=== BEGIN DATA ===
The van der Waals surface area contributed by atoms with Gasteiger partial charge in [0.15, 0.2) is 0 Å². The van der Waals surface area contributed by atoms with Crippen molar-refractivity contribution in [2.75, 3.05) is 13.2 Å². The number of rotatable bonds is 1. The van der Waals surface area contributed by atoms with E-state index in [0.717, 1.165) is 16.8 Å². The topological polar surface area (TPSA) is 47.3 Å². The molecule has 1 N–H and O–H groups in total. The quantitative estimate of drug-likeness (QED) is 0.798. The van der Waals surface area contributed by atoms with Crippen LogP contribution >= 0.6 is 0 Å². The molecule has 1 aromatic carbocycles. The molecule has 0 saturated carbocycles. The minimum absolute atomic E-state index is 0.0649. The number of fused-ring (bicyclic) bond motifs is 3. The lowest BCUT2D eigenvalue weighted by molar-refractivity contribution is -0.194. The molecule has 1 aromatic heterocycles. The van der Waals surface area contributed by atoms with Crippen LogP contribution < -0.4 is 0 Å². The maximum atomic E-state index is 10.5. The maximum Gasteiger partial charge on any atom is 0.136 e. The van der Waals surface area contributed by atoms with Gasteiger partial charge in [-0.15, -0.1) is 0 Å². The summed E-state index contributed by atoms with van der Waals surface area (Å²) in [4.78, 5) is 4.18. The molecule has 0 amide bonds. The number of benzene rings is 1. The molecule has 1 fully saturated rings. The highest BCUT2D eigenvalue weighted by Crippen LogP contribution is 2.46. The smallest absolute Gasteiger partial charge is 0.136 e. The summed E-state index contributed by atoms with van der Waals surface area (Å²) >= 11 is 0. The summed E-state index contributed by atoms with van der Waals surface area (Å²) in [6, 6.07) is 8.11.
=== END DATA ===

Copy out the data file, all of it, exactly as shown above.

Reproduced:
The van der Waals surface area contributed by atoms with Gasteiger partial charge in [0.15, 0.2) is 0 Å². The van der Waals surface area contributed by atoms with Crippen molar-refractivity contribution in [2.75, 3.05) is 13.2 Å². The number of rotatable bonds is 1. The van der Waals surface area contributed by atoms with E-state index in [0.717, 1.165) is 16.8 Å². The topological polar surface area (TPSA) is 47.3 Å². The molecule has 1 N–H and O–H groups in total. The quantitative estimate of drug-likeness (QED) is 0.798. The van der Waals surface area contributed by atoms with Crippen LogP contribution >= 0.6 is 0 Å². The molecule has 1 aromatic carbocycles. The molecule has 0 saturated carbocycles. The minimum absolute atomic E-state index is 0.0649. The number of fused-ring (bicyclic) bond motifs is 3. The lowest BCUT2D eigenvalue weighted by molar-refractivity contribution is -0.194. The molecule has 1 aromatic heterocycles. The van der Waals surface area contributed by atoms with Crippen LogP contribution < -0.4 is 0 Å². The maximum atomic E-state index is 10.5. The maximum Gasteiger partial charge on any atom is 0.136 e. The van der Waals surface area contributed by atoms with Gasteiger partial charge in [-0.15, -0.1) is 0 Å². The summed E-state index contributed by atoms with van der Waals surface area (Å²) in [4.78, 5) is 4.18. The molecule has 0 amide bonds. The number of benzene rings is 1. The molecule has 1 fully saturated rings. The highest BCUT2D eigenvalue weighted by Crippen LogP contribution is 2.46. The smallest absolute Gasteiger partial charge is 0.136 e. The summed E-state index contributed by atoms with van der Waals surface area (Å²) >= 11 is 0. The summed E-state index contributed by atoms with van der Waals surface area (Å²) in [6, 6.07) is 8.11.